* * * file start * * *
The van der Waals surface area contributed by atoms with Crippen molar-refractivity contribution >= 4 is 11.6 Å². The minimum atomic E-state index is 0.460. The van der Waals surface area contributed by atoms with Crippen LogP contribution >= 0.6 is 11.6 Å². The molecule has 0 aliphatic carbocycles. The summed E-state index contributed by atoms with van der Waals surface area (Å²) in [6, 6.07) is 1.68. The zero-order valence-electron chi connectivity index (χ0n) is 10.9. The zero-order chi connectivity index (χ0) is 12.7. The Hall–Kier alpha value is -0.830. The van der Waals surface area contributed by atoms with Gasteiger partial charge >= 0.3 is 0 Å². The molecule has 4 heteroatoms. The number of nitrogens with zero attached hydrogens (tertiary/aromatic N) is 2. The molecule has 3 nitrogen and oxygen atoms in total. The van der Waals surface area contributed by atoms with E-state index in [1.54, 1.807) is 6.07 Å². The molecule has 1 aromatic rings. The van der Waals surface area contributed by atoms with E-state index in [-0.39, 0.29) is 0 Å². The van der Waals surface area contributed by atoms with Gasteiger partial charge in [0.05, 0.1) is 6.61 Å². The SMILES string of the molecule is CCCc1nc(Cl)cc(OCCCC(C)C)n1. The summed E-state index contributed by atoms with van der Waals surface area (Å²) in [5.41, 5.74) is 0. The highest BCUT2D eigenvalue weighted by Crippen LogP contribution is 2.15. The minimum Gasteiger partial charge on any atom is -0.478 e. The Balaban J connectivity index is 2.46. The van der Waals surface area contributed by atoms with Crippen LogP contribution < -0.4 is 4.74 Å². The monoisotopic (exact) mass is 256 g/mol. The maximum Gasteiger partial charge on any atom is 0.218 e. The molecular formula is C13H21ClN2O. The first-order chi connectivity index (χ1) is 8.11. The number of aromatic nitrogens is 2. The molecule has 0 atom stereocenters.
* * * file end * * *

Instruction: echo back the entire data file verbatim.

The van der Waals surface area contributed by atoms with Crippen molar-refractivity contribution >= 4 is 11.6 Å². The minimum atomic E-state index is 0.460. The van der Waals surface area contributed by atoms with Crippen LogP contribution >= 0.6 is 11.6 Å². The molecule has 0 aliphatic carbocycles. The summed E-state index contributed by atoms with van der Waals surface area (Å²) in [6, 6.07) is 1.68. The zero-order valence-electron chi connectivity index (χ0n) is 10.9. The zero-order chi connectivity index (χ0) is 12.7. The Hall–Kier alpha value is -0.830. The van der Waals surface area contributed by atoms with Gasteiger partial charge >= 0.3 is 0 Å². The molecule has 4 heteroatoms. The number of nitrogens with zero attached hydrogens (tertiary/aromatic N) is 2. The molecule has 3 nitrogen and oxygen atoms in total. The van der Waals surface area contributed by atoms with E-state index in [1.54, 1.807) is 6.07 Å². The molecule has 1 aromatic rings. The van der Waals surface area contributed by atoms with E-state index in [-0.39, 0.29) is 0 Å². The van der Waals surface area contributed by atoms with Gasteiger partial charge in [0.05, 0.1) is 6.61 Å². The SMILES string of the molecule is CCCc1nc(Cl)cc(OCCCC(C)C)n1. The summed E-state index contributed by atoms with van der Waals surface area (Å²) in [5.41, 5.74) is 0. The highest BCUT2D eigenvalue weighted by Crippen LogP contribution is 2.15. The minimum Gasteiger partial charge on any atom is -0.478 e. The Balaban J connectivity index is 2.46. The van der Waals surface area contributed by atoms with Crippen LogP contribution < -0.4 is 4.74 Å². The monoisotopic (exact) mass is 256 g/mol. The maximum Gasteiger partial charge on any atom is 0.218 e. The molecular formula is C13H21ClN2O. The first-order chi connectivity index (χ1) is 8.11. The number of aromatic nitrogens is 2. The molecule has 0 atom stereocenters.